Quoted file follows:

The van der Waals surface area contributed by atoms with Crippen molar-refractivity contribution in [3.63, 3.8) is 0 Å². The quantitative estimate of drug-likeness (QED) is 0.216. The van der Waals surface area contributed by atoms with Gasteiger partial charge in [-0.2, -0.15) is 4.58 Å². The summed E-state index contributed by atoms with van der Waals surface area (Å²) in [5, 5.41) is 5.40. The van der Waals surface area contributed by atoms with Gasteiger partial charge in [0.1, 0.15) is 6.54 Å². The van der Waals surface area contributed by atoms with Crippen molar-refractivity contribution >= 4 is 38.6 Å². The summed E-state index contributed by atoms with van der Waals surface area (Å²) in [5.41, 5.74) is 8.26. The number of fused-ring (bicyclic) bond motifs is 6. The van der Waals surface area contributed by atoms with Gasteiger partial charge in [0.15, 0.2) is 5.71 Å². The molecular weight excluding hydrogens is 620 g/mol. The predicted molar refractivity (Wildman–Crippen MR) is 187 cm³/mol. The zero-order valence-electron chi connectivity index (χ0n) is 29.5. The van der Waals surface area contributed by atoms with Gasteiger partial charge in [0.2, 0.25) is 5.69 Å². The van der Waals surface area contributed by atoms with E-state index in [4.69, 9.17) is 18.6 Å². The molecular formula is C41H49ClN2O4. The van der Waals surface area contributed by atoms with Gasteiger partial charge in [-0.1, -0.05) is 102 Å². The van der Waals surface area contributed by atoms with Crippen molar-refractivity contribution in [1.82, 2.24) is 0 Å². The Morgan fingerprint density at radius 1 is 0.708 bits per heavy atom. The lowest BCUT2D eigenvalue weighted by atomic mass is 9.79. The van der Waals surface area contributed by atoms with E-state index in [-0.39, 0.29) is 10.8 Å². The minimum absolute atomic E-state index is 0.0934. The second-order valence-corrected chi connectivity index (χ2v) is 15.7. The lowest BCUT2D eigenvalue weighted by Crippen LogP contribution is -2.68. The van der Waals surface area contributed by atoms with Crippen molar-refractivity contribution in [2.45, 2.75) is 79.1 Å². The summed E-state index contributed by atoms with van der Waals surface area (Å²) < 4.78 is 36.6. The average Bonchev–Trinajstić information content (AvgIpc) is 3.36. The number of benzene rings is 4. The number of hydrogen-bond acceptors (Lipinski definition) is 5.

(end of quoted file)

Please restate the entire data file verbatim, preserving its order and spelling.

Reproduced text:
The van der Waals surface area contributed by atoms with Crippen molar-refractivity contribution in [3.63, 3.8) is 0 Å². The quantitative estimate of drug-likeness (QED) is 0.216. The van der Waals surface area contributed by atoms with Gasteiger partial charge in [-0.2, -0.15) is 4.58 Å². The summed E-state index contributed by atoms with van der Waals surface area (Å²) in [5, 5.41) is 5.40. The van der Waals surface area contributed by atoms with Gasteiger partial charge in [0.1, 0.15) is 6.54 Å². The van der Waals surface area contributed by atoms with Crippen molar-refractivity contribution >= 4 is 38.6 Å². The summed E-state index contributed by atoms with van der Waals surface area (Å²) in [5.41, 5.74) is 8.26. The number of fused-ring (bicyclic) bond motifs is 6. The van der Waals surface area contributed by atoms with Gasteiger partial charge in [0.15, 0.2) is 5.71 Å². The molecular weight excluding hydrogens is 620 g/mol. The predicted molar refractivity (Wildman–Crippen MR) is 187 cm³/mol. The zero-order valence-electron chi connectivity index (χ0n) is 29.5. The van der Waals surface area contributed by atoms with Gasteiger partial charge in [0.2, 0.25) is 5.69 Å². The van der Waals surface area contributed by atoms with E-state index in [4.69, 9.17) is 18.6 Å². The molecular formula is C41H49ClN2O4. The van der Waals surface area contributed by atoms with Gasteiger partial charge in [-0.1, -0.05) is 102 Å². The van der Waals surface area contributed by atoms with Crippen molar-refractivity contribution in [1.82, 2.24) is 0 Å². The Morgan fingerprint density at radius 1 is 0.708 bits per heavy atom. The lowest BCUT2D eigenvalue weighted by atomic mass is 9.79. The van der Waals surface area contributed by atoms with E-state index in [-0.39, 0.29) is 10.8 Å². The minimum absolute atomic E-state index is 0.0934. The second-order valence-corrected chi connectivity index (χ2v) is 15.7. The lowest BCUT2D eigenvalue weighted by Crippen LogP contribution is -2.68. The van der Waals surface area contributed by atoms with Crippen molar-refractivity contribution in [2.45, 2.75) is 79.1 Å². The summed E-state index contributed by atoms with van der Waals surface area (Å²) < 4.78 is 36.6. The average Bonchev–Trinajstić information content (AvgIpc) is 3.36. The number of benzene rings is 4. The number of hydrogen-bond acceptors (Lipinski definition) is 5.